Now, I can’t help but smile as I look at Damien. At this car that cost more than most people earn in a year. It’s funny how things shift. I was wealthy in Dallas, but miserable. Now, I’m filthy rich in Los Angeles and happier than I could ever have imagined. Not because of the bank account, but because of the man.
“You’re smiling,” he says, sounding pleased, and I’m once again struck by the fact that he is as much on pins and needles as I am. Damien, however, isn’t worried about seeing my mother. Damien is worried about me.
“I was just thinking how happy I am,” I admit, and then tell him why.
“Because the money isn’t the heart of what we are to each other,” he says. “You’d love me even if I were destitute.”
“I would,” I admit, then flash an impish smile. “But I can’t deny that I like the perks.” I run my hand over the dashboard. “Of course, I’d like this particular perk better if Edward were here.”
“Not satisfied with just holding my hand, Mrs. Stark?”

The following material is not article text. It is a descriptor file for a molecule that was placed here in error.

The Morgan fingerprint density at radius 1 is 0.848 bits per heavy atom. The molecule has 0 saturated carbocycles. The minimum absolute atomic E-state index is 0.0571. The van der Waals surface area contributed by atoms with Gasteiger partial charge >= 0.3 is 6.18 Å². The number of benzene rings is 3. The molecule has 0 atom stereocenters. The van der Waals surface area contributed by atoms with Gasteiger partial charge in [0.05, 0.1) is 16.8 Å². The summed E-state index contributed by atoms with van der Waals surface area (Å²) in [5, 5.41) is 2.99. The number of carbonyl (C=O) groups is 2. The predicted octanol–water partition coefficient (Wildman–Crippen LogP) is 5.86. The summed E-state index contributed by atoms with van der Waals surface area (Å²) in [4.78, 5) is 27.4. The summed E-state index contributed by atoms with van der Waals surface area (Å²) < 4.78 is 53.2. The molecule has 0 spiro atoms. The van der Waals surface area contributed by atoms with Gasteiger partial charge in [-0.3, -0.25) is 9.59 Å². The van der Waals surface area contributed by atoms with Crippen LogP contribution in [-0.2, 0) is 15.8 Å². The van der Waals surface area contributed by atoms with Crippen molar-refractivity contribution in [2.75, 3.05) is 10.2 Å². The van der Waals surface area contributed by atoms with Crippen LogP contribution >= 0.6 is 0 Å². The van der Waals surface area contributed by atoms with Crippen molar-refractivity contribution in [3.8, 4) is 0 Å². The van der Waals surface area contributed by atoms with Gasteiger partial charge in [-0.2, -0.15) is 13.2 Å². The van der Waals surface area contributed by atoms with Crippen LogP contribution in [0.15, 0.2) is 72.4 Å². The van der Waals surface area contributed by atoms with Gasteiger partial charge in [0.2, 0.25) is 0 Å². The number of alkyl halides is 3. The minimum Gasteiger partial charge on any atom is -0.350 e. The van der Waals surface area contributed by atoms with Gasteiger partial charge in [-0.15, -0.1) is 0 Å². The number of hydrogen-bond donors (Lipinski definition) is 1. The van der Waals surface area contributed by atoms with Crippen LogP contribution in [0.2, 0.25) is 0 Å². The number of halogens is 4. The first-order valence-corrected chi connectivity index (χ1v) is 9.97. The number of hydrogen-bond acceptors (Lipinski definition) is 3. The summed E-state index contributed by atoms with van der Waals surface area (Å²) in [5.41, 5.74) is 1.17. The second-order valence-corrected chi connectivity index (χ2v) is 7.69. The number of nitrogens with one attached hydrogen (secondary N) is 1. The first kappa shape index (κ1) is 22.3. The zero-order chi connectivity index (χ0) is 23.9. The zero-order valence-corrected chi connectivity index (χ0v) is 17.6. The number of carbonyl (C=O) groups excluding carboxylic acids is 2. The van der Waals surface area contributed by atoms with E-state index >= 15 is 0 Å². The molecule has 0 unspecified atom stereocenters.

“I’m fine with hand holding for now,” I say archly. “But later, I want more. Later, I want your hands on all of me.”
The glance he shoots me overflows with heat and promise. “I think that can be arranged.”
“Eyes on the road, driver,” I say, then point. “And turn here.”
He does, and immediately my mood downshifts. Because now we’re on my actual street. Now, we’re a few blocks away from my childhood home.
I draw a breath. “Almost there. And I’m fine,” I add before he has a chance to ask. I’m not fine—not entirely—but I’m hoping that by saying it, I’ll banish the hideous aching in my gut and the nausea that is starting to rise up inside me.